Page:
- 2016 Elections
- 2016 Lunch Debates
- Special Reports
- Maps & Data
- Dear Abby
- Games & Puzzles
- Events & Exhibits
- Food & Drink
- Arts & Music
- Movies & TV
New London - When Daryl Justin Finizio takes office Monday, he'll become the first elected mayor of the city in decades. But he may not have his own phone line, computer or even chair.
City workers are scrambling to make room in City Hall for the new mayor and his staff and retrofit the offices.
"One of the things we encountered after the election is that there were no plans in place for the transition,'' Finizio said Tuesday. "No one had planned for the Office of Mayor.''
New phone lines have to be installed, new computers hooked up and enough desks and chairs in place for Finizio and his staff, which includes an executive assistant, a chief of staff and an assistant for the executive office.
The first week in office will be an adjustment period, he said, as the new staff figures out where everything and everyone will go.
"We will get some new furniture and new paint, but we're trying to be as cost-effective as possible and do this in an efficient manner," Finizio said.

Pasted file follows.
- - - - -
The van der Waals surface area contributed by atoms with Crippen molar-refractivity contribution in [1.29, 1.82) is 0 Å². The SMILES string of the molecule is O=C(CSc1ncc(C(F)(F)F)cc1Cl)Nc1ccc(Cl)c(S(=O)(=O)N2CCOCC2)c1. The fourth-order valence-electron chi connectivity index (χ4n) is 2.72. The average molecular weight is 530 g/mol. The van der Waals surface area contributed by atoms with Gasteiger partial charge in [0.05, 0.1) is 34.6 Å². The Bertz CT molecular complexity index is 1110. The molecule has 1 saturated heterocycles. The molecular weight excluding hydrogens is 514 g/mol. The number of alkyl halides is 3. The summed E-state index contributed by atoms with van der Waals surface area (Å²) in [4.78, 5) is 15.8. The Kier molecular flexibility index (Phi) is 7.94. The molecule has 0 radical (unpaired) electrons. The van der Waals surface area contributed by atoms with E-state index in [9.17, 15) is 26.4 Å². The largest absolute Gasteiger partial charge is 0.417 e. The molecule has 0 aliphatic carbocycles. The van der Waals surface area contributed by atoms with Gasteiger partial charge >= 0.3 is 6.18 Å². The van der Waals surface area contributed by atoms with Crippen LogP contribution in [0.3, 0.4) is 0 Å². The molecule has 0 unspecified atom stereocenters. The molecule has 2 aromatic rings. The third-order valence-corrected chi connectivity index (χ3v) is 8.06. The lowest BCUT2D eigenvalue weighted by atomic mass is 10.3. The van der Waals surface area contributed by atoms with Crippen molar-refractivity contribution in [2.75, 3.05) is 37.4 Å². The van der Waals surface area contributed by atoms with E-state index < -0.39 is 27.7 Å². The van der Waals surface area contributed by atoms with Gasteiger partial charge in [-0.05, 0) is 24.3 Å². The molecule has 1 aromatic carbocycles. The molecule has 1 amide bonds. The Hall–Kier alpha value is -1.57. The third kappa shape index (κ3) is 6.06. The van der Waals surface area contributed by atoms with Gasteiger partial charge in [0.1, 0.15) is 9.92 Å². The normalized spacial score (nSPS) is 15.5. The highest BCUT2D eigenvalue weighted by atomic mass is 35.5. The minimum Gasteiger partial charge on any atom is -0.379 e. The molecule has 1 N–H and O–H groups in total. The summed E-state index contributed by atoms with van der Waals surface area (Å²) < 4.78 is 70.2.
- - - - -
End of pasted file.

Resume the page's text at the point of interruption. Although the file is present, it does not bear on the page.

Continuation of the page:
The mayor-elect has been working with City Manager Denise Rose to find space for his offices. He's decided to use three rooms on the third floor of the 100-year-old municipal building, where the personnel office is now located. Personnel will move across the street to 13 Masonic St., next to the finance office.
The Public Works Department is sprucing up the offices at Masonic Street and this weekend will begin painting the rooms in City Hall.
"I think what we will present is a very professional face for the city,'' Finizio said of his office.
What is now the city manager's office will become space for the City Council and its staff. Last week, the council approved an ordinance that would allow it to hire its own administrative staffer. No position has been established, and there is no money allocated in the budget for the position.
The city manager's staff had also worked for the council, but under a mayor form of government, the mayor's office will not share staff with the council.
City Hall, with its mosaic tiled floors, marble staircase and 20-foot ceilings, has been in need of repairs for years. Last year, after extensive leaks, the roof was fixed. But water from the roof and a leaking pipe have damaged the ceilings. In Council Chambers on the third floor, the plaster ceiling is falling in. Many offices and the hallways have not been painted in years.
Finizio said he would like to fix up the historic building, which when it opened in 1912 had the mayor's office on the first floor as well as offices for the superintendent of schools and the Board of Education, probate and juvenile courts, old age assistant, building officials, finance, water and sewer and public works.
"We have to prioritize what can and cannot be done,'' Finizio said. "These few offices are where the highest-level people who deal with our city are going to come. These offices are going to be the image we project to the state and leaders in the free market."